The Slovenia Times

Unionists Fear Rising of Tensions in Autumn


Rebolj believes Slovenia faces five key problems - stagnation of its economy, lingering unemployment without the prospect of new jobs, difficulties in public finance, uncertain situation in the banking sector and a dangerous trend of encroaching on workers' rights.

"These problems lead into a stormy autumn. While some of these problems are political, every single one of them affects the workers. If the coming reforms are passed without the consensus with the unions, the situation in Slovenia will only get worse," he said in an interview with the daily Večer.

Semolič, ZSSS' chief unionist, reckons the instrument of social agreement has often and still is ignored by the policymakers.

He believes a compromise between the government, the employers and the employees would be a "strong and positive" message to Europe and the financial markets.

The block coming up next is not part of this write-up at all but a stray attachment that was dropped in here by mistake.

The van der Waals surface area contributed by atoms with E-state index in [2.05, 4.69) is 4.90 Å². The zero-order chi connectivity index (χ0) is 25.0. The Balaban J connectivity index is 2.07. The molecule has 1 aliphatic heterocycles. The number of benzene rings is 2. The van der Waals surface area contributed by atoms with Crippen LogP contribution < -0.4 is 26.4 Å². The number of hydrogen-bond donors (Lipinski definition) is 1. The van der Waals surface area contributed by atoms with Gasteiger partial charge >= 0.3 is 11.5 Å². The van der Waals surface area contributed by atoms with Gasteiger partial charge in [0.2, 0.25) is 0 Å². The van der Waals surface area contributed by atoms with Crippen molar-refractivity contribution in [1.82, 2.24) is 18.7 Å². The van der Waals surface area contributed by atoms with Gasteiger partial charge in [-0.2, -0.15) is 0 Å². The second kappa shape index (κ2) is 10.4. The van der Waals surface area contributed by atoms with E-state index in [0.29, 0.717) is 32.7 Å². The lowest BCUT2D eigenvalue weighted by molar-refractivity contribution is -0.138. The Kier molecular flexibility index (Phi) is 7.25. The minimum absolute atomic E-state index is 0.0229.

"If we could hammer out the necessary compromise the message to Europe and the capital would be that Slovenia can indeed agree on certain things," Semolič believes.

But he fears the politicians are trying to ignore the idea of social agreement, in particular with the upcoming reforms of the pension system and the labour market.

He is critical of the proposal to abolish the 30-minute paid lunch break, saying that trying to overcome the crisis on the backs of workers is "unacceptable in the 21st century".

"Abolishing the lunch break is a de facto cutting of wages," agrees Rebolj. Such a law has no chance of being adopted this year, "but if somebody goes over the social partnership, the things will be struck down," Rebolj warned.

He also touched on the planned pension reform, saying the thinking should also move towards a stronger relation between contributions paid in and the benefits received. But he opposes individual pension accounts. "Such accounts undermine the entire idea of solidarity".


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